Wing Stand Build

Build Crew:



Finn is an old colleague of mine that ranks up there as one of the hardest core engineers I’ve ever met. If you have something that needs to be built…he can build it, If you have software that needs to be written….he can write it, and if you happen to have a silly wing stand project that should be slapped together with a few pieces of wood…he will help you instead build the most robust wing stand in history! I went down to his workshop about 30 minutes away (which was absolutely beautiful) where he has access to a nice supply of 8020 Aluminum. Rummaging through it he determined there was enough for us to build the stand and so the planning began.

Finn’s workshop is a veritable Disneyland for any maker. Full dust collection system, electronics workstation, and parts galore. His cabinet probably has enough widgets and gadgets to put together a full avonics system. He also has a lot of 8020, which is an extremely strong aluminum extrusion that is basically like oversized Erector set pieces. Once you have a design, you simply cut pieces to length and decide what “connectors” you need to secure them all together. Most of our evening was sketching out ideas (and eating tacos and drinking beer!) and after deciding on a final design, the part collection started.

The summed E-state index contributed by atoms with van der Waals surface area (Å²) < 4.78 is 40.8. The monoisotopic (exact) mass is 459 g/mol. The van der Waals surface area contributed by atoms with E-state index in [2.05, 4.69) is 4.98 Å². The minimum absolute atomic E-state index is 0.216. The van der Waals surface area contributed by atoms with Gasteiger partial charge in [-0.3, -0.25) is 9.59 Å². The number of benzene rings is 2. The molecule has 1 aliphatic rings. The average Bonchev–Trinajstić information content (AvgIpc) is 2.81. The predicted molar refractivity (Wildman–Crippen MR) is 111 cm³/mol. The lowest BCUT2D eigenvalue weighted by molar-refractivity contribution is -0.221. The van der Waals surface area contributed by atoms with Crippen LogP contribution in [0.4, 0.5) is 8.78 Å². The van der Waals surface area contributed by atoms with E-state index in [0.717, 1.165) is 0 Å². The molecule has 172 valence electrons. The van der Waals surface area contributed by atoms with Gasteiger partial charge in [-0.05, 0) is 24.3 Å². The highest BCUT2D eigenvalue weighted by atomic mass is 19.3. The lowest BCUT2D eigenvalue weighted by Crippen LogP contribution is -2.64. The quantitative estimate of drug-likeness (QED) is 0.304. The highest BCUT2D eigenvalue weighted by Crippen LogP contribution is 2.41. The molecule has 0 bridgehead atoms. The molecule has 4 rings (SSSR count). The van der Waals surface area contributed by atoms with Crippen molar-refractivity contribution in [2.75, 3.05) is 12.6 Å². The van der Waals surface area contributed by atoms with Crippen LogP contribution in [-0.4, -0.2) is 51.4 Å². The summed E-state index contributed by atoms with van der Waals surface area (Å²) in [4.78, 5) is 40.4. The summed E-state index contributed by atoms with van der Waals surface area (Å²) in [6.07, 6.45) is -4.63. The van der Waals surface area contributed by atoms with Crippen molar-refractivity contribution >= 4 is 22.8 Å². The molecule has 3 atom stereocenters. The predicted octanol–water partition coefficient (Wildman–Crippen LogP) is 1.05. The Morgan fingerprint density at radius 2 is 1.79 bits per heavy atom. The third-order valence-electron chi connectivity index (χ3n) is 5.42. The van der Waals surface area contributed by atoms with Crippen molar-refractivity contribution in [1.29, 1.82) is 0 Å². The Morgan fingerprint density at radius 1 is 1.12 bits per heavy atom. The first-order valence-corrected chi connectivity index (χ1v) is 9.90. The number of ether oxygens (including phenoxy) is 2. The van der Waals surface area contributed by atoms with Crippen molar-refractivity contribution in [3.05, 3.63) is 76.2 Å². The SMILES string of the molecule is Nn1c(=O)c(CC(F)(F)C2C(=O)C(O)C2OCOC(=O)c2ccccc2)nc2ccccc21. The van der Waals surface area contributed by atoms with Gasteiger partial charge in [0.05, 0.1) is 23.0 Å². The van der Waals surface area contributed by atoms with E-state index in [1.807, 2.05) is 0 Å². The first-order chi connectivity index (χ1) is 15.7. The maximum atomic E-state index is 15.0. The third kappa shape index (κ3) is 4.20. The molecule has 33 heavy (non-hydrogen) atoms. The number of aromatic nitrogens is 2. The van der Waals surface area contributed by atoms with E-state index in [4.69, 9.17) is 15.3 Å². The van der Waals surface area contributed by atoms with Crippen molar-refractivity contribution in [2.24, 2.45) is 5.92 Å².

Obviously it’s important to get the dimensions correct before cutting the fairly costly 8020 pieces, so I made sure to get final measurements on the spars and ribs. In metric measurements, the spar measured out to 2903mm, and the main ribs were 673mm. The former is important for the span of the stand, while the latter dictates minimum height of the stand. For me, I don’t think the height will be an issue, as I’ll likely build it relatively tall since ergonomically that works best (I’m 6’6″). Once we got everything measured out, cutting began. Cutting the metal required 2 of us to make sure we had cutting oil, vacuum, and saw operations all covered. The cutting required masks as some nasty smoke comes off the saw.

The night ended with full bellies, a full car of 8020 parts, and a couple empty bottles of excellent Belgian tripel. Thanks to Finn for teaching me about 8020, and generously donating some of his material to the cause. Looking forward to assembling the stand and putting it to use!


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